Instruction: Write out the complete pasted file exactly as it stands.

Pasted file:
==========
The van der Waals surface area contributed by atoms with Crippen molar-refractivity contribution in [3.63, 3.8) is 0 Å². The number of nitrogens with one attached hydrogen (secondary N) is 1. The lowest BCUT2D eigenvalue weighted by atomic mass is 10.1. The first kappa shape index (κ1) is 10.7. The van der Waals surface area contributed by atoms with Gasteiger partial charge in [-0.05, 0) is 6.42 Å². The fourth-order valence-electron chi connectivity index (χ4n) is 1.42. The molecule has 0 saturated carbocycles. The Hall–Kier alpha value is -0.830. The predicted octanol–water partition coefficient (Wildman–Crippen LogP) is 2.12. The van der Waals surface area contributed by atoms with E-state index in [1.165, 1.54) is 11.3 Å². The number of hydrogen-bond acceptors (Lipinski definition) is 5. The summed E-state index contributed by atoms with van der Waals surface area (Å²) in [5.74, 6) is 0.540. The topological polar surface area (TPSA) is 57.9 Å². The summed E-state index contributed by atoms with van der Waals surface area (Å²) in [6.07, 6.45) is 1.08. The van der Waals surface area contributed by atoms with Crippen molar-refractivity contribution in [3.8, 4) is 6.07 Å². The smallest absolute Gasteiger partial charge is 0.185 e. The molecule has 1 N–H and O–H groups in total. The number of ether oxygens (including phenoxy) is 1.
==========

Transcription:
The van der Waals surface area contributed by atoms with Crippen molar-refractivity contribution in [3.63, 3.8) is 0 Å². The number of nitrogens with one attached hydrogen (secondary N) is 1. The lowest BCUT2D eigenvalue weighted by atomic mass is 10.1. The first kappa shape index (κ1) is 10.7. The van der Waals surface area contributed by atoms with Gasteiger partial charge in [-0.05, 0) is 6.42 Å². The fourth-order valence-electron chi connectivity index (χ4n) is 1.42. The molecule has 0 saturated carbocycles. The Hall–Kier alpha value is -0.830. The predicted octanol–water partition coefficient (Wildman–Crippen LogP) is 2.12. The van der Waals surface area contributed by atoms with E-state index in [1.165, 1.54) is 11.3 Å². The number of hydrogen-bond acceptors (Lipinski definition) is 5. The summed E-state index contributed by atoms with van der Waals surface area (Å²) in [5.74, 6) is 0.540. The topological polar surface area (TPSA) is 57.9 Å². The summed E-state index contributed by atoms with van der Waals surface area (Å²) in [6.07, 6.45) is 1.08. The van der Waals surface area contributed by atoms with Crippen molar-refractivity contribution in [3.8, 4) is 6.07 Å². The smallest absolute Gasteiger partial charge is 0.185 e. The molecule has 1 N–H and O–H groups in total. The number of ether oxygens (including phenoxy) is 1.